I have a good art friend who is frustrated. He’s climbed several rungs of the art ladder and now finds things getting difficult. Let’s get one thing straight. This economy is tough. As if being a full-time artist isn’t enough to deal with, now the economy is throwing punches. Marketing art is different for every artist, and the process won’t be the same for any two. We all develop unique ways to sell and market art, and to my way of thinking, you need to be doing them all to keep the canoe upright and facing forward.
Marketing artwork is a horse of many colors: outdoor art shows, box shows, museum shows, websites, galleries, commissions, direct mail, thank you notes, referrals, email and much more. You’ve spent time, effort and money to gain the necessary skill level, painted it and framed it. Now the hard work begins. As artists, we must move in and out of all these marketing venues and master as many as possible.
Many beginning artists are of the opinion that a gallery or a specific show will make their career. It won’t. The same holds true for magazine editorials. When you’re first starting out, that elusive press just can’t be found. They won’t give us a break when we need it. But once we’ve had some success they generally become interested.
So one thing you need to know is that these avenues don’t always come at the right times. When it comes to your early career, it’s got to be you! What does this mean? Don’t be reactive. Waiting for the ultimate gallery to call, or acceptance by a top-flight show might take awhile. But, as I said, these little victories will come if you persist.
Today’s post is about “the meantime”. In the meantime, you must take your marketing efforts by the horns. What are some things you can do? Here are several ideas to get you started.
These eight ideas are foundational and basic. If you’re not doing these, then you’re not mastering basics, which means you’re not trying to be a pro. (If you’re not sure what this means, then go back and re-read my post on “The War of Art”.) Get these eight skills covered and you’ll be well on your way.
Starting with #8: Thank You Notes. Get one of your images printed on a thank you card and send them after every sale. No single act will endear you to your customer and work for referrals than handwriting a “thank you”. I send them religiously and they continue to pay off.
#7: Newsletter. Whether printed or email generated, both are effective. People are generally interested in what you’re doing and your process. They want to know where you’re going and where they can see you next. Don’t discount the power of staying connected with your friends and customers.
#6. Pre-mailing images. Send your customers a one-page flyer of your recent work. Buying artwork is a visual process. Give them something visual. I always send a flyer of available paintings prior to attending a show. You’ll be shocked when they come to visit because one particular painting is speaking to them.
#5. Email. You have the ability to direct mail your entire list of friends and customers from your studio. No direct mail printing cost, no stamps, no middleman. Send them images and prices. Never ever spam your list. And don’t add someone to your list who didn’t request it.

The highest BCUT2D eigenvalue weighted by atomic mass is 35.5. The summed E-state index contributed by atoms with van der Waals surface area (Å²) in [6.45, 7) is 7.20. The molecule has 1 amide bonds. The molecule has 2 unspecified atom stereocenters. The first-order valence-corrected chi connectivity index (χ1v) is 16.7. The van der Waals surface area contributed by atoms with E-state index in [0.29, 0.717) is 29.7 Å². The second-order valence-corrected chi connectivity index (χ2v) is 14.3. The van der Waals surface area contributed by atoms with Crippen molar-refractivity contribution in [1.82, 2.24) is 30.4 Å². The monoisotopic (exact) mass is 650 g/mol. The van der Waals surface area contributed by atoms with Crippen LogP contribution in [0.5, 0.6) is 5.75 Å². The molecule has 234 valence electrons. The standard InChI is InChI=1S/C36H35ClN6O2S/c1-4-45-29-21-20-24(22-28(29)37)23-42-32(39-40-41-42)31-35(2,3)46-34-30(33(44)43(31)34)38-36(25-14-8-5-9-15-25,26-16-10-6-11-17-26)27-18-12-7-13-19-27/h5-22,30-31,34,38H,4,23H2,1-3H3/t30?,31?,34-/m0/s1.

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#4. Business Cards. This is one of the most overlooked and under-appreciated arrows in your quiver. I have a sculptor friend, who is very good, but his card is black and white and has the word “sculptor” printed on it. For a small cost increase, you can have a four-color image of your product, so your customer can see what you can do. If you’ve got a badass card, it will never get thrown in the round file. Here’s my card:
#3. Website. No excuses for a less-than-spectacular website. There are many good templates that allow you to move paintings in and out of your gallery pages. Change your images often and photograph all your work. Nothing says I’m a professional like good work on a great website. Try bludomain.com.
#2. Mailing List. Next to the upcoming #1 spot, nothing, and I mean nothing, is more important to your success than your mailing list. Guard it with your life. If you take care of your list, it will take care of you. Make sure you ask for everything…. Address, phone, email and the dog’s name, if you can get it. The customers will start out as customers, but they will become so much more. Some prefer to keep you at arm’s length and are only interested in collecting your work. Others will treat you like family. Reciprocate. They collect your work, initially, because they like your work. But if they like you they will continue to purchase paintings. Pam and I work at making friendships with our customers. And we have been rewarded with people who have become good friends and we consider them family. They are some of the most interesting and stimulating people we have met. (Some of them even bless you with a saddle chair for your studio).
#1. Paint good paintings. Nothing will do more to launch you down a successful art path like exceptional work. Do work that is so mind-blowingly good that the galleries will begin calling and the acceptance letters for the shows will begin to materialize. They can’t ignore you if you do exceptional, original work that is presented well.
We’ve all seen a young artist burst on to the scene, completely unknown, and rocket to the top. It’s rare, but it happens. His work will be ahead of its time and astounding. More often than not, he has employed many, if not all, of these methods of marketing. You, too, can do it.
So there it is, a starting place. Art is very much a game of survival. The longer you hang in there and don’t give up, the better your chances are for success every day.
Hope this helps. Good Luck!
All content and business card image © Mark Kohler Studio.